It’s been a long, difficult haul—made more challenging recently as state leadership has attempted to undermine the planning and hard work of educators and local districts. On August 27, as schools, educators, and families were preparing for back to school under the most stressful of conditions, Governor Hogan and Superintendent Karen Salmon held a joint press conference and without notice created chaos and confusion across the state.
All summer long, the state had refused to set specific metrics for the new school year and had left it up to districts and educators to work hard to determine the best and safest approach for their communities. At the press conference, Salmon and Hogan unveiled new metrics intended to guide reopening decisions just days before schools opened for students while chiding locals for starting virtually—a confounding scenario that was universally derided as poor crisis management from top state officials, educators, and parents.
“The governor and superintendent abdicated responsibility for creating reopening standards and told districts to come up with their own plans, indicating appropriate confidence that local school systems would do what is best for students,” said President Cheryl Bost. “Today, they chose to ambush and second guess the hard decisions that local boards of education, parents, and educators have made to keep students and schools safe.”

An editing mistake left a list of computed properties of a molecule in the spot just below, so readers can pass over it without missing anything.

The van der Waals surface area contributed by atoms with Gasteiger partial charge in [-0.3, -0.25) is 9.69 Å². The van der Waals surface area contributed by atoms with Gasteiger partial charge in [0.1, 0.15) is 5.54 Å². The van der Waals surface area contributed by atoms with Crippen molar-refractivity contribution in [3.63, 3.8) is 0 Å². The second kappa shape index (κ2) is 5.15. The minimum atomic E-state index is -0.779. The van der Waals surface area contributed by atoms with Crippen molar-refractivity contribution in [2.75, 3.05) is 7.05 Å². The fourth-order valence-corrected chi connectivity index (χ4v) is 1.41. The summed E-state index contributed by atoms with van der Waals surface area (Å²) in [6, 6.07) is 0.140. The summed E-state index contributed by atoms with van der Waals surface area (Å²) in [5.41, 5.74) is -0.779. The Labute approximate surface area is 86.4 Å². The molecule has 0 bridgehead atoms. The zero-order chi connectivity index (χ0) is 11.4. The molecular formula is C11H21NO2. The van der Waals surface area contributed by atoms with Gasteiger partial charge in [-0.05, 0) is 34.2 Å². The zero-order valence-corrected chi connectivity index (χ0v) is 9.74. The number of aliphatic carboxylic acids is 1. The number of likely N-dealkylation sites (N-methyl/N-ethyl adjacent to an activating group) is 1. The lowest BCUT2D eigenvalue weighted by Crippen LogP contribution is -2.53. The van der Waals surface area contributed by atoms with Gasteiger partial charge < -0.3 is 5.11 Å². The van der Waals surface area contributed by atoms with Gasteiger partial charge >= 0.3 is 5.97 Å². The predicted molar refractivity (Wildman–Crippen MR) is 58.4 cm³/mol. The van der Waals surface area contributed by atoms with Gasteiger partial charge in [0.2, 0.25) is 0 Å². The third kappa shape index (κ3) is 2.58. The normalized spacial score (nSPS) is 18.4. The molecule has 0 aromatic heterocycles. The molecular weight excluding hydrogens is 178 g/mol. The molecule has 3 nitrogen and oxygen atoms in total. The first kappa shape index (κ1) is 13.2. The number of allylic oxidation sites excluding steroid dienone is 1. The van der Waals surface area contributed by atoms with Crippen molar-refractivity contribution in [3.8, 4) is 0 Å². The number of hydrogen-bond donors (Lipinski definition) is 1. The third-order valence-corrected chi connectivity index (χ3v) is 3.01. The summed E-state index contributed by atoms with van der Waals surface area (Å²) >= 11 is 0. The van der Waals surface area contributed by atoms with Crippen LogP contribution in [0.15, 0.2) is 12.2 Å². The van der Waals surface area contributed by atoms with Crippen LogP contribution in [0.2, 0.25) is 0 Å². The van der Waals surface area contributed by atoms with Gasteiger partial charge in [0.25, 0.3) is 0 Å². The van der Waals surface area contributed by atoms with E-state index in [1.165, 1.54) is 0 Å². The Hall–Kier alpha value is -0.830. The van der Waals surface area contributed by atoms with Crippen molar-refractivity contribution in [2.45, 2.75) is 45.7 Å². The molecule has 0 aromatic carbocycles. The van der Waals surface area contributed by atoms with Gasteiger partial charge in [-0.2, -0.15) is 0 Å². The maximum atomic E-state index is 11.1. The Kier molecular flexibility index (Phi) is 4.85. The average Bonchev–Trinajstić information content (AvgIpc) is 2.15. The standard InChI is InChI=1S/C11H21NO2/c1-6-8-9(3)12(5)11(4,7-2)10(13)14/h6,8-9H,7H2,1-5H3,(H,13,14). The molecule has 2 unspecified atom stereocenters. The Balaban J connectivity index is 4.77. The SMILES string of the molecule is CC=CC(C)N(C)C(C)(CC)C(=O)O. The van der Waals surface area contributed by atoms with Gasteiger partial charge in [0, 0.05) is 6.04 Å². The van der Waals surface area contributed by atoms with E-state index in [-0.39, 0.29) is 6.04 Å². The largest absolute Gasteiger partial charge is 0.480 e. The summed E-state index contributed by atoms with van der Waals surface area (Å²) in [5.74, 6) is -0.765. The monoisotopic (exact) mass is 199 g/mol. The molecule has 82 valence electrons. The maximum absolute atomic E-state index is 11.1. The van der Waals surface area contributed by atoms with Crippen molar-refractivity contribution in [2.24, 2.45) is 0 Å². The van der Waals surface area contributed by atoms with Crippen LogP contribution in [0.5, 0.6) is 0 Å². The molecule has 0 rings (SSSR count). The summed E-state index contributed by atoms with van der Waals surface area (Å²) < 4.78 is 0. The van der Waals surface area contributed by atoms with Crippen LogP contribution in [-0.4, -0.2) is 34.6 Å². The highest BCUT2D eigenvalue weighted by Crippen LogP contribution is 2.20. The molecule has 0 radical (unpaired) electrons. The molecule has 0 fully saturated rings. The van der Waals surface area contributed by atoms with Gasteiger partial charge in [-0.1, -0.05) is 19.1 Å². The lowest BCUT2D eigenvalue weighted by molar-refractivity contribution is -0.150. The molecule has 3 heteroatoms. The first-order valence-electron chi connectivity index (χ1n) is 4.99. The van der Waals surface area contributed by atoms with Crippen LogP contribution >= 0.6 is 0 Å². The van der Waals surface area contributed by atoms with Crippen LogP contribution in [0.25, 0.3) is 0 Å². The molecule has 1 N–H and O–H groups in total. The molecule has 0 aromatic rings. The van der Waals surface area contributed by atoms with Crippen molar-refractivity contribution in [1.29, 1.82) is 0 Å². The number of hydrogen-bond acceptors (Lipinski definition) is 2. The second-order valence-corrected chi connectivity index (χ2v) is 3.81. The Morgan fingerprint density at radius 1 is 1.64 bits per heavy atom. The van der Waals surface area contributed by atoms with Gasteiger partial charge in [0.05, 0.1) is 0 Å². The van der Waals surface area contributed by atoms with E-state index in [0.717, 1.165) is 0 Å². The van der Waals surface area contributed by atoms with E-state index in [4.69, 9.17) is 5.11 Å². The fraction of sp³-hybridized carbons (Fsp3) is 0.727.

We don’t think local school systems lack the will for in-person instruction, in many cases, they simply lack the way to do it safely.— The Baltimore Sun
The confusion, mixed messages, and 11th hour dictates didn’t stop there. On Saturday, August 29, the State Board quietly posted on their website new proposed mandates that would force all schools to revise their teaching schedules by September 28 to include 3.5 hours of synchronous learning each day in every grade. This sneaky move—again with no heads up to local districts or educators—would undermine the local schedules that educators and parents had spent months planning around. The State Board planned to vote on the proposal just a few days later, on September 1.
On Sunday, August 30, MSEA launched a call to action to members by launching a petition pushing back against Salmon’s proposal. The petition collected a staggering 22,000 signatures in 48 hours. And at the State Board meeting on Tuesday, September 1, Salmon’s proposal failed. In the end, MSDE approved setting a 3.5-hour average of synchronous learning per day across grades by December, not September.
“We appreciate that the State Board of Education rejected Superintendent Salmon’s last-minute proposal to rip up local school schedules in a matter of weeks without thought for the confusion, stress, and chaos that would ensue,” Bost said. Effective—and immediate—member activism had won the day and fended off ill-considered and ill-timed proposals from the state.